Baltimore Ravens offensive coordinator talks about Lamar Jackson's interceptions in the game against the Steelers.
Minutes after Lamar Jackson’s last-ditch pass fell incomplete last Sunday, with two Pittsburgh Steelers sandwiching wide receiver Willie Snead IV in the end zone, the Ravens' young quarterback promptly accepted blame for the team’s 28-24 loss.
“I put that on me,” Jackson said.
It was typical of the Ravens' young leader: quick to heap praise on teammates in success, and just as quick to hold himself accountable in shortcomings.
Since assuming the role of starter almost two years ago, Jackson has played a leading role in a team that is 24-5 in the regular season when he’s under center. But it was hard to ignore Jackson’s place in a defeat that dropped the Ravens two games behind in the AFC North race: an uncharacteristic four turnovers, including a pick-six and two fumbles inside the red zone.
With the Ravens' November slate taking them to Indianapolis to play the Colts — with a potentially handicapped defense — Jackson and the offense are searching for better execution facing another top defense.
“I get over it, but it’s going to always be on my mind, just because we lost that game and I hate having turnovers,” Jackson said Wednesday. “But you have to move on. Just like if we were in the game — if I had a turnover — I’d keep it going and score the next drive. So, I can’t dwell on it. You have to move forward. That’s what we’re doing now. The game is over with. I’m mad about the result, but we’ll see them again.”
Sunday’s performance was the continuation of a befuddling season so far for an offense that has played well at times but has still fallen short of resembling the group that was the league’s most efficient offense in 2019, setting several records.
Defenses have continuously packed the middle of the field and limited Jackson’s outside runs while forcing him to be a more accurate passer downfield and outside the numbers.
The offensive line has struggled to consistently protect Jackson, particularly on interior rushes, as it adjusts to the absence of retired guard Marshal Yanda and as center Matt Skura continues to work his way back into form from a severe knee injury he suffered last season.
“The Steelers didn’t do anything crazy, they didn’t recreate football,” Matt Bowen, a former NFL defensive back and current analyst for ESPN, told The Baltimore Sun in an interview.
“What the Steelers did — and what you’re going to see the Colts do this weekend — is play very disciplined zone coverage. … You want to have as many eyes as you can on Lamar but also have those linebackers play with depth, to match those crossers as they work back across the field and to take away those middle-field throws. Now you’re telling Lamar, ‘You’ve got to push the ball outside the numbers.’”
Since Week 3, among 29 quarterbacks with at least 100 pass attempts, Jackson is last in completion rate (54.6%) and fourth to last in passer rating (80.2). Overall, Jackson’s completion rate has dropped to 60.5% after finishing the 2019 season at 66.1%.
Through seven games, Jackson has connected on seven of 24 “deep passes,” according to Sports Info Solutions. Deep passes are defined as throws with a target depth of at least 20 yards. Last season, Jackson completed 16 deep passes on 46 attempts.
He also suggested the increased use of bunch sets — the kind that the Steelers often showed in their second-half comeback — to free up Brown in the open field, along with speedy rookie receiver Devin Duvernay, whose snaps have increased as the season has progressed.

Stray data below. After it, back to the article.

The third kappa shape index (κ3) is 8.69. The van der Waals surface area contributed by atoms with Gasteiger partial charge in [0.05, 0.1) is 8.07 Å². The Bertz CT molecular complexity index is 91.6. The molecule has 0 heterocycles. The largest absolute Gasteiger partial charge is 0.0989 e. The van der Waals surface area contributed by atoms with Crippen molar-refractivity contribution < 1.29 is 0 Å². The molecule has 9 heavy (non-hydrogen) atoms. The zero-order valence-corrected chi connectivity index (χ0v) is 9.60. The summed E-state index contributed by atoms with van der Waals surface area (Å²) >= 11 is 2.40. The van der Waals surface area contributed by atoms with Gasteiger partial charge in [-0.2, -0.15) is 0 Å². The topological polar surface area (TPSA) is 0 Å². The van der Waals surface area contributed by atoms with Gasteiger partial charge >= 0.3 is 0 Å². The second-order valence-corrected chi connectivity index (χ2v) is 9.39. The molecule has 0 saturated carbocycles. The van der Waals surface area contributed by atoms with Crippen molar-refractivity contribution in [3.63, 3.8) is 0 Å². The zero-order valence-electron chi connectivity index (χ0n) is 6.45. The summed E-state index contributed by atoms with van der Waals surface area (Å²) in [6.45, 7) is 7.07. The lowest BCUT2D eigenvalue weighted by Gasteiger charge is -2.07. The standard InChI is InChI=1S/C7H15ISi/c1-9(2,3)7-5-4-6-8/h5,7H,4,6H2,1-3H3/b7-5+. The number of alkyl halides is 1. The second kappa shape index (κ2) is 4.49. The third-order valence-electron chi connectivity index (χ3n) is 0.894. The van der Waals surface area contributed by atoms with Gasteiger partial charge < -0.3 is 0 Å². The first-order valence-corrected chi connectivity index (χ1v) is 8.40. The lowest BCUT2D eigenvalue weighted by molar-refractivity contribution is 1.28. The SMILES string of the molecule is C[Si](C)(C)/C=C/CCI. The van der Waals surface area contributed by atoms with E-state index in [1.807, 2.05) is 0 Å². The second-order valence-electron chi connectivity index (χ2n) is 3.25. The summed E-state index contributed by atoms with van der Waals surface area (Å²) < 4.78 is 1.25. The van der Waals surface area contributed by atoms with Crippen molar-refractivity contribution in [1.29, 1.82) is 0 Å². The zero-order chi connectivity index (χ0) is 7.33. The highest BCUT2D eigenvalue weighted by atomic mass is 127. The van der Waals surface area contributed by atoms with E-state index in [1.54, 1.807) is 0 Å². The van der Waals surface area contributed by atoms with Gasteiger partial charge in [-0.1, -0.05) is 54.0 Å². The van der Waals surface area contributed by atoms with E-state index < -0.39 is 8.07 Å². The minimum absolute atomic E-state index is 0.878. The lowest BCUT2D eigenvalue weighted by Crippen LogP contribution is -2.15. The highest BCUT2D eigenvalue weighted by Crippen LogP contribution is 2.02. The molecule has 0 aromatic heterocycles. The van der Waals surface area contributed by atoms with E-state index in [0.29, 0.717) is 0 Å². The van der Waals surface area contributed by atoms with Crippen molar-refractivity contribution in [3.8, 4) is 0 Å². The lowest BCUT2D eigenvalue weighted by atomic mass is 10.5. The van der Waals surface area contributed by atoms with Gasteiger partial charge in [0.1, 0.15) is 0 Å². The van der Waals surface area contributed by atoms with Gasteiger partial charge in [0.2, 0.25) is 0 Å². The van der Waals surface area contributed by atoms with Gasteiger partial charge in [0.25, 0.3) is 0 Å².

“There’s a lot of factors that go into where the defense decides to really emphasize their coverage and who ends up being open,” Roman said Thursday. “So, some weeks you get a lot, some weeks you don’t, but we’re always striving to keep Marquise involved and developing in our offense.”
Whatever problems the Ravens offense is hoping to figure out, the Colts defense won’t make them easy to solve come Sunday. Indianapolis, like Pittsburgh, features a top-10 run and pass defense, according to Football Outsider’s efficiency metrics.
And while Roman noted the Colts don’t utilize the same defensive scheme as the Steelers, Indianapolis has players who can pose similar matchup problems: a disruptive interior presence in defensive tackle DeForest Buckner, an athletic inside linebacker in Darius Leonard and a secondary that could test the Ravens' receivers.
For all the issues that lie in front of the offense, there’s still reason for optimism. Despite losing two starting offensive linemen for the foreseeable future — including Ronnie Stanley, who’s out for the remainder of the year with a severe ankle injury — the offense rushed for a season-high 265 yards against one of the league’s top run defenses; rookie running back J.K. Dobbins led the effort with his first 100-yard game in the NFL.
The team still has Jackson, whom Bowen called “the most electrifying player in the National Football League when he has the ball in his hands.”
And according to Bowen, the passing offense doesn’t have to match the Kansas City Chiefs or Seattle Seahawks in output but instead do a better job of “manipulating coverages,” especially when it’s behind or in obvious passing situations.
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Scheme tweaks will be apart of that. So will execution, particularly from Jackson.
“You’re talking about fixes that can be made,” Bowen said. “What you’re really talking about is not just making it to the playoffs, [but] building an offense that can get you to the 19th game, which is the Super Bowl. ... Offensively, they have a lot of talent, too. It’s just, can they make the small fixes to create that more efficient passing game?”